|Lately I have seen a rash of clients diagnosed with myofascial pain syndrome for shoulder pain. Myofascial pain syndrome is defined as a disorder in which pressure on sensitive points in the muscles causes pain in seemingly unrelated body parts. Symptoms include persistent pain or a tender muscle knot.
Two years ago, I saw the first client diagnosed with myofascial pain syndrome. Her complaint was right side subacromial pain. She had been to repeated rounds of physical therapy and, according to her, had let her doctors and physical therapists know that her right forearm was also an issue. The PT had spent some time working on her right forearm, but it did not alleviate her pain.
My findings: I found that she had increased subacromial space on the right side. This lead to a lengthening of middle deltoid which appeared to cause pain any time she did activity that used the muscle for any length of time (i.e. longer than a half a minute).
Additionally, her right radius was immobile and pulled anterior and toward pronation at the middle of the radius. At the proximal end of her radius, the radius was shifted posterior, and the humeroradial joint had decreased space and lacked full extension. Her bicep was shortened (possibly due to the limited extension of the radius and the decreased space in the humeroradial joint) and her tricep was fascially stuck to the posterior humerus.
But, this was only half the story her body was telling me. She had decreased subacromial space on the left, leaving middle deltoid on the left shortened. Her shoulder girdle was shifted to the left (meaning her sternum moved easier to the left, her right and left scapulas moved easier to the left, and her clavicles moved easier to the left).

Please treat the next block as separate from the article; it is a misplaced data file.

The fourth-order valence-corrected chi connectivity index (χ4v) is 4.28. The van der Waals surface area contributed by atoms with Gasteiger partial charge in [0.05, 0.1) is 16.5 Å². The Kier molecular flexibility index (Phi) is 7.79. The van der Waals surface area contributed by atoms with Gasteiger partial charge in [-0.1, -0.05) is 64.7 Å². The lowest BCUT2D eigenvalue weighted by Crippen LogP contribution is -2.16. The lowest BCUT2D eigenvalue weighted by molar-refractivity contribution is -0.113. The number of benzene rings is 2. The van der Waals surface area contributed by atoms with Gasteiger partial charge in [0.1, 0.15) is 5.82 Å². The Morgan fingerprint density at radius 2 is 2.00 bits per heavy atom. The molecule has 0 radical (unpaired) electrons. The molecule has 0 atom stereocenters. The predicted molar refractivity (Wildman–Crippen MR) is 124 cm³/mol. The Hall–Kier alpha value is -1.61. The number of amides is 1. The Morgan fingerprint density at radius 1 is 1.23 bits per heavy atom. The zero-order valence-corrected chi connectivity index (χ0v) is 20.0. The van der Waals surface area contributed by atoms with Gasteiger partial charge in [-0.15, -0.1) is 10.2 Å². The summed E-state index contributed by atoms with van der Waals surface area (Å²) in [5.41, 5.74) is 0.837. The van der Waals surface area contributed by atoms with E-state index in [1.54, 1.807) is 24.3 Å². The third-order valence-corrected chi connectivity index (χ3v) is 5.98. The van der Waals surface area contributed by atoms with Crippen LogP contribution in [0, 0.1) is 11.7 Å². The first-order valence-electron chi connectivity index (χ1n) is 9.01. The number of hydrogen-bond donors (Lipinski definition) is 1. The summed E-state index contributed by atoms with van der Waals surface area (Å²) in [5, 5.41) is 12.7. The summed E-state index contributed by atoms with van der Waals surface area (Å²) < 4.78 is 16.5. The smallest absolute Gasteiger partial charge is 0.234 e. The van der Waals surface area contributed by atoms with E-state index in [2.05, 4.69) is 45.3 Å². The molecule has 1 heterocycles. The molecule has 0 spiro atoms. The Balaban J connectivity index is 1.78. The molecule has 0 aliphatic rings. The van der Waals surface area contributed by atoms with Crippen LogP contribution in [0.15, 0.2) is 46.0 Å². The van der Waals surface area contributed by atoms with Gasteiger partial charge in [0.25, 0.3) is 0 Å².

The inferior fascial drag along the lateral aspect of the right shoulder continued through the humerus and to the the humeroradial joint. The right humerus moved easiest into adduction, which, coupled with the fascial drag on the lateral aspect of the upper arm, lead to a fascial pull on the medial side of the upper arm and tension in the axilla.
So, which of these issues were the root of the shoulder pain that had been diagnosed as myofascial pain syndrome? None. It was the interaction of all of these dynamics, all of these fascial pulls and drags, all of the tension patterns and bony immobilizations that lead to pain in her right subacromial area.
Since seeing this client, I have seen multiple other clients diagnosed with myofascial pain syndrome for shoulder pain. Each has a similar issue, although for one of these clients the opposite side tension is in the posterior and lateral neck.
I imagine the diagnosis of myofascial pain syndrome could be given for any part of the body. I wonder how often that diagnosis is given due to misunderstood structural patterns.